Committee Chair

Clark, Amanda J.

Committee Member

Warren, Amye R.; Cunningham, Christopher J. L.; Elwell, J. Scott; Walker, Randy

Department

Dept. of Psychology

College

College of Arts and Sciences

Publisher

University of Tennessee at Chattanooga

Place of Publication

Chattanooga (Tenn.)

Abstract

Slips of action are cognitive errors that occur during routine tasks in everyday life (Clark, Parakh, Smilek, & Roy, 2012). Minimizing these everyday errors involves executive function, a system of complementary cognitive processes that enable control over thoughts and actions, including attention, inhibition, cognitive switching, and maintaining and manipulating the contents of working memory (Norman & Shallice, 2000). Many aspects of executive function are necessary for self-regulation, or the management of habitual, dominant, prepotent responses (Hamilton, Vohs, Sellier, & Meyvis, 2011). The present study explored the relationship between self-regulation, using self-report questionnaires, and executive function, using task-based assessments. Greater self-regulatory ability was related to fewer attention-related cognitive errors in everyday life, and tasks that require accounting for unexpected, non-habitual information were more difficult than routine tasks with expected information. Speed of responding was significantly related to performance on the task-based assessments and self-regulation potentially interjected when speed was held constant.

Acknowledgments

Dr. Amanda Clark, thank you so much for your kind, helpful guidance. I cannot imagine having gone through this experience without you and the wonderful support you give. You are truly inspirational and have granted me so much confidence in my abilities with your encouragement and sincere investment in me as a student. Dr. Amye Warren and Dr. Chris Cunningham, thank you both for being on my thesis committee and providing me with direction and support; I truly appreciate your help and encouragement. Carrie, Natalie, Joe, Matt, and Dom, I am so fortunate to have had you all by my side during this experience. We were like a little family, and I appreciate the guidance and amazing friendship you have all provided me with, especially Carrie who took care of us all! I am so excited to see the amazing work you all do in the future, and will always have to fondest memories of this program due in very large part to you all. Thank you! To the professors of the Psychology Department and students of the Assessing Cognition Lab, you all are unbelievably helpful and encouraging. I am so proud to have been a part of this program and to have been blessed with the opportunity to learn and grow from you all. Thank you, Hailey, for being so helpful, sweet, and encouraging, and always being there for me to vent and to make me laugh, and to Allen for putting up with me for all those hours in the lab!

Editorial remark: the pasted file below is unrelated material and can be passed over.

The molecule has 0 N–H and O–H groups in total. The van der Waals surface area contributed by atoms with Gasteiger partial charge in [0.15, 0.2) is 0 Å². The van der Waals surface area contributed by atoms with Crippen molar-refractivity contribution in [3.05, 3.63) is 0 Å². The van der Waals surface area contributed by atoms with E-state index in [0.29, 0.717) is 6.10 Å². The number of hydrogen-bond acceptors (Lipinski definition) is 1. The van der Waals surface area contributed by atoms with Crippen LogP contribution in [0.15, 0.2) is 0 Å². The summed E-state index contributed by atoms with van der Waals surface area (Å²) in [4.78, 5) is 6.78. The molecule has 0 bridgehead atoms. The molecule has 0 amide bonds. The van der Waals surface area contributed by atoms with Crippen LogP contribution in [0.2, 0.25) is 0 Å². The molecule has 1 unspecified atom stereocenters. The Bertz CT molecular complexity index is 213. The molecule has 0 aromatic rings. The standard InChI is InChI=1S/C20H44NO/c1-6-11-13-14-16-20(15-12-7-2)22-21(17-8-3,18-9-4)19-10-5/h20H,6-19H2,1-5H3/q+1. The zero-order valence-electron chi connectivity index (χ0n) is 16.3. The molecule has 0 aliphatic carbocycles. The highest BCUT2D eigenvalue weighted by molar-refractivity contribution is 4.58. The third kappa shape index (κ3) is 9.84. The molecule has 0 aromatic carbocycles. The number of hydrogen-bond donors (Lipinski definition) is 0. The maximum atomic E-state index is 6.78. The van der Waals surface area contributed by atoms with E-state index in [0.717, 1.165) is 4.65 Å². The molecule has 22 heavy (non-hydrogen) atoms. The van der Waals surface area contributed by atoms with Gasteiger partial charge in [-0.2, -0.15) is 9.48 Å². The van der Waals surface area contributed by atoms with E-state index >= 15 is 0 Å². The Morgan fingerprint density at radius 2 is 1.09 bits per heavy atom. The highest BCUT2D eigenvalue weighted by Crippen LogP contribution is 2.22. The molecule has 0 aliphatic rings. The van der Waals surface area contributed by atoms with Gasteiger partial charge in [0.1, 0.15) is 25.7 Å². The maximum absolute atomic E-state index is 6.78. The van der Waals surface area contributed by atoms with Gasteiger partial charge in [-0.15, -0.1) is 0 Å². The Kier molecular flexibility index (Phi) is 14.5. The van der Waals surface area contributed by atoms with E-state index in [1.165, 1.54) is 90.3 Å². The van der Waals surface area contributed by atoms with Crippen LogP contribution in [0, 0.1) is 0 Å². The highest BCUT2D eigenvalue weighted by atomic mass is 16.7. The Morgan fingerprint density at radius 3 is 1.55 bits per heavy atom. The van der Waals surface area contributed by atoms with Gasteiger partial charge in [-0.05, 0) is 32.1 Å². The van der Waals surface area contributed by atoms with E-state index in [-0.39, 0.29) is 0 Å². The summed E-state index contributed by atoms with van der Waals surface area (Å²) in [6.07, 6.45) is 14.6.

Degree

M. S.; A thesis submitted to the faculty of the University of Tennessee at Chattanooga in partial fulfillment of the requirements of the degree of Master of Science.

Date

5-2014

Subject

Cognitive psychology; Mental efficiency; Thought and thinking; Attention; Cognition

Keyword

Self-regulation; Executive function; Attention; Inhibition

Document Type

Masters theses

Extent

x, 49 leaves

Language

English

Rights

Under copyright.

License

http://creativecommons.org/licenses/by-nc-nd/3.0/

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